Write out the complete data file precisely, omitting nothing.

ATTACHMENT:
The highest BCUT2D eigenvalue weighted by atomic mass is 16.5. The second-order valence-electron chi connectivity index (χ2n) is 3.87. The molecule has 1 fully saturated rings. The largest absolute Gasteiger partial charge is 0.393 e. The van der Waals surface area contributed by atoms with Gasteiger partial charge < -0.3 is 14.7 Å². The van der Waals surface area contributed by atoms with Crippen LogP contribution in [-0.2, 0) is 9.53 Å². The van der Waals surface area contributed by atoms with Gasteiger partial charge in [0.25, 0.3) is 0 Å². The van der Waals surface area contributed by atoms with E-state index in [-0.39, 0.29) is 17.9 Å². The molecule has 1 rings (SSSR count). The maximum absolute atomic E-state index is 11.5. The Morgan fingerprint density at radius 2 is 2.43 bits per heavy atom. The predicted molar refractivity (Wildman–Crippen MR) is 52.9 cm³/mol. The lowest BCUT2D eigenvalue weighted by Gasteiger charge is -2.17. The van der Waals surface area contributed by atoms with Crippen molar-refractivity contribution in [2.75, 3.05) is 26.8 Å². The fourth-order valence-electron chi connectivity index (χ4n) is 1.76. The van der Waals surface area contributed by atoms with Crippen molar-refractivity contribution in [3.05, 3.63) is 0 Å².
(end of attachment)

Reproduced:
The highest BCUT2D eigenvalue weighted by atomic mass is 16.5. The second-order valence-electron chi connectivity index (χ2n) is 3.87. The molecule has 1 fully saturated rings. The largest absolute Gasteiger partial charge is 0.393 e. The van der Waals surface area contributed by atoms with Gasteiger partial charge < -0.3 is 14.7 Å². The van der Waals surface area contributed by atoms with Crippen LogP contribution in [-0.2, 0) is 9.53 Å². The van der Waals surface area contributed by atoms with Gasteiger partial charge in [0.25, 0.3) is 0 Å². The van der Waals surface area contributed by atoms with E-state index in [-0.39, 0.29) is 17.9 Å². The molecule has 1 rings (SSSR count). The maximum absolute atomic E-state index is 11.5. The Morgan fingerprint density at radius 2 is 2.43 bits per heavy atom. The predicted molar refractivity (Wildman–Crippen MR) is 52.9 cm³/mol. The lowest BCUT2D eigenvalue weighted by Gasteiger charge is -2.17. The van der Waals surface area contributed by atoms with Crippen molar-refractivity contribution in [2.75, 3.05) is 26.8 Å². The fourth-order valence-electron chi connectivity index (χ4n) is 1.76. The van der Waals surface area contributed by atoms with Crippen molar-refractivity contribution in [3.05, 3.63) is 0 Å².